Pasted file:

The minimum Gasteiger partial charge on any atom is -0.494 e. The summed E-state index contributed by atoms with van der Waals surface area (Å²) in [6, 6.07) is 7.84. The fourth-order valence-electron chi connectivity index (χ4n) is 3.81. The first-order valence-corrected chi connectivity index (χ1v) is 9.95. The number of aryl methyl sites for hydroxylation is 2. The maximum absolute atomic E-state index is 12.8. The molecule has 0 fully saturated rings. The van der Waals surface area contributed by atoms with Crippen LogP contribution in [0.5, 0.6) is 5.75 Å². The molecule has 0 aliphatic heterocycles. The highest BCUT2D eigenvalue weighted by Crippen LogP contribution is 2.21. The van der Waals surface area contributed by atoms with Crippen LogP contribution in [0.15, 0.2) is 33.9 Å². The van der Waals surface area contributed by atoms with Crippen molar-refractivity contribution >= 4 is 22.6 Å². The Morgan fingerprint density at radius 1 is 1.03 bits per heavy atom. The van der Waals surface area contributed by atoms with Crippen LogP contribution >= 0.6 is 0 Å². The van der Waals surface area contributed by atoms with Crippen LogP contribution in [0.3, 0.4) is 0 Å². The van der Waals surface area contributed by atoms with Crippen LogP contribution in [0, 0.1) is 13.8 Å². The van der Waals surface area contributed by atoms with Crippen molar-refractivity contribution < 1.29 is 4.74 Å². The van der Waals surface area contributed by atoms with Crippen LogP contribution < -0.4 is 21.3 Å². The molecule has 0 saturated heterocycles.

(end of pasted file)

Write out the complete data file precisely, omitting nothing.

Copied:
The minimum Gasteiger partial charge on any atom is -0.494 e. The summed E-state index contributed by atoms with van der Waals surface area (Å²) in [6, 6.07) is 7.84. The fourth-order valence-electron chi connectivity index (χ4n) is 3.81. The first-order valence-corrected chi connectivity index (χ1v) is 9.95. The number of aryl methyl sites for hydroxylation is 2. The maximum absolute atomic E-state index is 12.8. The molecule has 0 fully saturated rings. The van der Waals surface area contributed by atoms with Crippen LogP contribution in [0.5, 0.6) is 5.75 Å². The molecule has 0 aliphatic heterocycles. The highest BCUT2D eigenvalue weighted by Crippen LogP contribution is 2.21. The van der Waals surface area contributed by atoms with Crippen LogP contribution in [0.15, 0.2) is 33.9 Å². The van der Waals surface area contributed by atoms with Crippen molar-refractivity contribution >= 4 is 22.6 Å². The Morgan fingerprint density at radius 1 is 1.03 bits per heavy atom. The van der Waals surface area contributed by atoms with Crippen LogP contribution >= 0.6 is 0 Å². The van der Waals surface area contributed by atoms with Crippen LogP contribution in [0.3, 0.4) is 0 Å². The van der Waals surface area contributed by atoms with Crippen LogP contribution in [0, 0.1) is 13.8 Å². The van der Waals surface area contributed by atoms with Crippen molar-refractivity contribution < 1.29 is 4.74 Å². The van der Waals surface area contributed by atoms with Crippen LogP contribution < -0.4 is 21.3 Å². The molecule has 0 saturated heterocycles.